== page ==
Western Energy News

Montana lawmakers use health care as leverage for coal plant

COAL: A group of Republican lawmakers tie the fate of Medicaid expansion in Montana to a bill seeking to save a struggling coal plant. (Helena Independent Record)

ALSO:
• Montana lawmakers amend the controversial bill by restoring state regulators’ authority to scrutinize plans by a South Dakota utility to buy a bigger stake in Colstrip. (Billings Gazette)
• The nation’s only new coal plant is under construction in Alaska. (E&E News, subscription)

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UTILITIES:
• California Gov. Gavin Newsom releases a report that suggests one way the state could grapple with rising wildfire costs is to create two funds to help pay for damages. (New York Times)
• Meanwhile, the report gives Wall Street a renewed sense of optimism about the future of the state’s investor-owned utilities. (Bloomberg)

TECHNOLOGY: An Arizona startup hopes its hydrogen-powered big rigs can finally bring the fuel mainstream. (Forbes)

ELECTRIC VEHICLES:
• Recently passed legislation in Colorado seeks to expand the state’s electric vehicle charging infrastructure, particularly in rural areas. (Utility Dive)
• Autonomous electric shuttles will begin operating in Utah this year as part of a pilot program. (Herald Extra)

OIL AND GAS:
• Members of a congressional subcommittee are in New Mexico today to gather testimony on the impacts of drilling near sites considered sacred by several Western tribes. (Associated Press)
• Chevron becomes one of the four biggest oil and gas companies in the world with its $33 billion purchase of Anadarko Petroleum, the biggest producer in Colorado by volume. (Associated Press)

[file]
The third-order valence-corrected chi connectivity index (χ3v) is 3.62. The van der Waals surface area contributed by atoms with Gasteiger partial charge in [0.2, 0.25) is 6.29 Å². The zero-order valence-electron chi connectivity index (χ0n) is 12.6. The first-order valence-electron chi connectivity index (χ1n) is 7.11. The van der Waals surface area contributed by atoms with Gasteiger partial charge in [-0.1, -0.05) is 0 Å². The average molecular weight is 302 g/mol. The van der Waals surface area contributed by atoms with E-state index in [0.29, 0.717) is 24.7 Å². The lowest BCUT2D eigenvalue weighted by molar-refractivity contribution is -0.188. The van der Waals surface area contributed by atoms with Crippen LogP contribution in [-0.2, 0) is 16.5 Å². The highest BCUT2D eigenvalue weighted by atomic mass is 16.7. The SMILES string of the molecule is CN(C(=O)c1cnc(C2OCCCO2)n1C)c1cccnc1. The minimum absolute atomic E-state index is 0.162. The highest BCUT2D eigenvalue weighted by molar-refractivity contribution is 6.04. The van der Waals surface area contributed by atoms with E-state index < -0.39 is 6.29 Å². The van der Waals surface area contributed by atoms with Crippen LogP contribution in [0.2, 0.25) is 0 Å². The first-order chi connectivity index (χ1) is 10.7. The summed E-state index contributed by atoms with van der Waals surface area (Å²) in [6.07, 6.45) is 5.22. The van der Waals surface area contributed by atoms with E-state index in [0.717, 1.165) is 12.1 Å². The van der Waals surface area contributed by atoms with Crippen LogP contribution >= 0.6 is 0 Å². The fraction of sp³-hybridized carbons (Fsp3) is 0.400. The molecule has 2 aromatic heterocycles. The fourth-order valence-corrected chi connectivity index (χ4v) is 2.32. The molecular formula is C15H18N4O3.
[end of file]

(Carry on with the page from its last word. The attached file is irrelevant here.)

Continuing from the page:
• Oregon’s largest facilitator of crude oil deviated from a mock disaster plan approved by state regulators who wanted the company to practice cleaning up Canadian tar stands. (The Oregonian)
• Several Colorado counties have agreed to promote natural gas produced after the state energy office decides to back out of the initiative which was launched under former Gov. John Hickenlooper. (Grand Junction Daily Sentinel)
• Oregon Democrats are asking federal regulators to give the public more time to comment on plans for a proposed liquefied natural gas facility and pipeline. (The Register-Guard)

PUBLIC LANDS: The U.S. government approved 40 percent more drilling permits on federal lands in 2018 than it did the previous year, an increase attributed to the rollout of an online system aimed at reducing the backlog of applications. (Reuters)

POLITICS: Nevada’s largest utility outspent all other energy companies in political contributions during the 2018 midterms, campaign records show. (The Nevada Independent)

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SOLAR: An Albuquerque company is one of 20 finalists for a U.S. Department of Energy-sponsored solar technology competition. (Albuquerque Journal)

COMMENTARY:
• While signs of coal’s demise have been apparent for some time, Wyoming’s leaders “have done little to pivot our state’s economy away from this volatile industry,” says the editorial board of the Casper Star-Tribune.
• Arizona’s largest utility must “control its worst demons and regain the moral clarity” it had prior to 2014, the year the company spent millions to elect candidates to the state commission that regulates utilities, says the former executive director of the Arizona Republican Party. (Arizona Republic)
• The landscape around New Mexico’s Chaco Canyon is “extraordinarily important, from a cultural standpoint, and without question is deserving of protection,” says a preservation archeologist from Taos. (Santa Fe New Mexican)

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